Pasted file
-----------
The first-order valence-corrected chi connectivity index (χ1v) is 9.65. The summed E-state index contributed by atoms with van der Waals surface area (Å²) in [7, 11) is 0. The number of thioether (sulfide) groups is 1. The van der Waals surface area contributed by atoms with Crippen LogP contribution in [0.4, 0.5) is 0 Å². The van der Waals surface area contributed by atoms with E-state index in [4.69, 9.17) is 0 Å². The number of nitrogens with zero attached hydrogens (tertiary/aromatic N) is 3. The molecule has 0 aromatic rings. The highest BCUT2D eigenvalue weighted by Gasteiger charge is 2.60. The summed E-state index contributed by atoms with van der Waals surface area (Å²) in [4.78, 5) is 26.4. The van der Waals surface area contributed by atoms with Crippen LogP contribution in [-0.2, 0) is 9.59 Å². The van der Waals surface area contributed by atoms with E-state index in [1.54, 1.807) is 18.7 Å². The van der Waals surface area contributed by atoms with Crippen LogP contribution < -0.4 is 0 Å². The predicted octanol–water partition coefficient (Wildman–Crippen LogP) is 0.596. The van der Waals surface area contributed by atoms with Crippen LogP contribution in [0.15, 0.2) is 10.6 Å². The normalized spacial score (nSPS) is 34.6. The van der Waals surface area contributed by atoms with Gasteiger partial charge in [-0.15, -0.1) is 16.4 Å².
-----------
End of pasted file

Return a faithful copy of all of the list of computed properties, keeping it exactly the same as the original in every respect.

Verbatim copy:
The first-order valence-corrected chi connectivity index (χ1v) is 9.65. The summed E-state index contributed by atoms with van der Waals surface area (Å²) in [7, 11) is 0. The number of thioether (sulfide) groups is 1. The van der Waals surface area contributed by atoms with Crippen LogP contribution in [0.4, 0.5) is 0 Å². The van der Waals surface area contributed by atoms with E-state index in [4.69, 9.17) is 0 Å². The number of nitrogens with zero attached hydrogens (tertiary/aromatic N) is 3. The molecule has 0 aromatic rings. The highest BCUT2D eigenvalue weighted by Gasteiger charge is 2.60. The summed E-state index contributed by atoms with van der Waals surface area (Å²) in [4.78, 5) is 26.4. The van der Waals surface area contributed by atoms with Crippen LogP contribution in [-0.2, 0) is 9.59 Å². The van der Waals surface area contributed by atoms with E-state index in [1.54, 1.807) is 18.7 Å². The van der Waals surface area contributed by atoms with Crippen LogP contribution < -0.4 is 0 Å². The predicted octanol–water partition coefficient (Wildman–Crippen LogP) is 0.596. The van der Waals surface area contributed by atoms with Crippen LogP contribution in [0.15, 0.2) is 10.6 Å². The normalized spacial score (nSPS) is 34.6. The van der Waals surface area contributed by atoms with Gasteiger partial charge in [-0.15, -0.1) is 16.4 Å².